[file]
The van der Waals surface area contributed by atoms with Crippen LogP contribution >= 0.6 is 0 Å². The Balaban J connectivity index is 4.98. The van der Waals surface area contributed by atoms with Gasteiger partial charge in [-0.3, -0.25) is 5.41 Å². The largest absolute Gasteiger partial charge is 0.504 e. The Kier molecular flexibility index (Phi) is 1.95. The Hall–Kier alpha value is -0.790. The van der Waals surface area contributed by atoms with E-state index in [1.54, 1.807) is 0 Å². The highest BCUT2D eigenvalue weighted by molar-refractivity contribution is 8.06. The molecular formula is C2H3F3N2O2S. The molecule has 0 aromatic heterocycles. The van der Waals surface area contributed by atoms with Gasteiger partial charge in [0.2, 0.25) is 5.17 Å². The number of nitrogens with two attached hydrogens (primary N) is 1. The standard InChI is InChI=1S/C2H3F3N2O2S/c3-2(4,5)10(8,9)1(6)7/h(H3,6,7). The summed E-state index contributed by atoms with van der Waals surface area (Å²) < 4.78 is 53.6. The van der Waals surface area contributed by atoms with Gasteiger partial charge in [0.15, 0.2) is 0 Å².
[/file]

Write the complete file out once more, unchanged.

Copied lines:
The van der Waals surface area contributed by atoms with Crippen LogP contribution >= 0.6 is 0 Å². The Balaban J connectivity index is 4.98. The van der Waals surface area contributed by atoms with Gasteiger partial charge in [-0.3, -0.25) is 5.41 Å². The largest absolute Gasteiger partial charge is 0.504 e. The Kier molecular flexibility index (Phi) is 1.95. The Hall–Kier alpha value is -0.790. The van der Waals surface area contributed by atoms with E-state index in [1.54, 1.807) is 0 Å². The highest BCUT2D eigenvalue weighted by molar-refractivity contribution is 8.06. The molecular formula is C2H3F3N2O2S. The molecule has 0 aromatic heterocycles. The van der Waals surface area contributed by atoms with Gasteiger partial charge in [0.2, 0.25) is 5.17 Å². The number of nitrogens with two attached hydrogens (primary N) is 1. The standard InChI is InChI=1S/C2H3F3N2O2S/c3-2(4,5)10(8,9)1(6)7/h(H3,6,7). The summed E-state index contributed by atoms with van der Waals surface area (Å²) < 4.78 is 53.6. The van der Waals surface area contributed by atoms with Gasteiger partial charge in [0.15, 0.2) is 0 Å².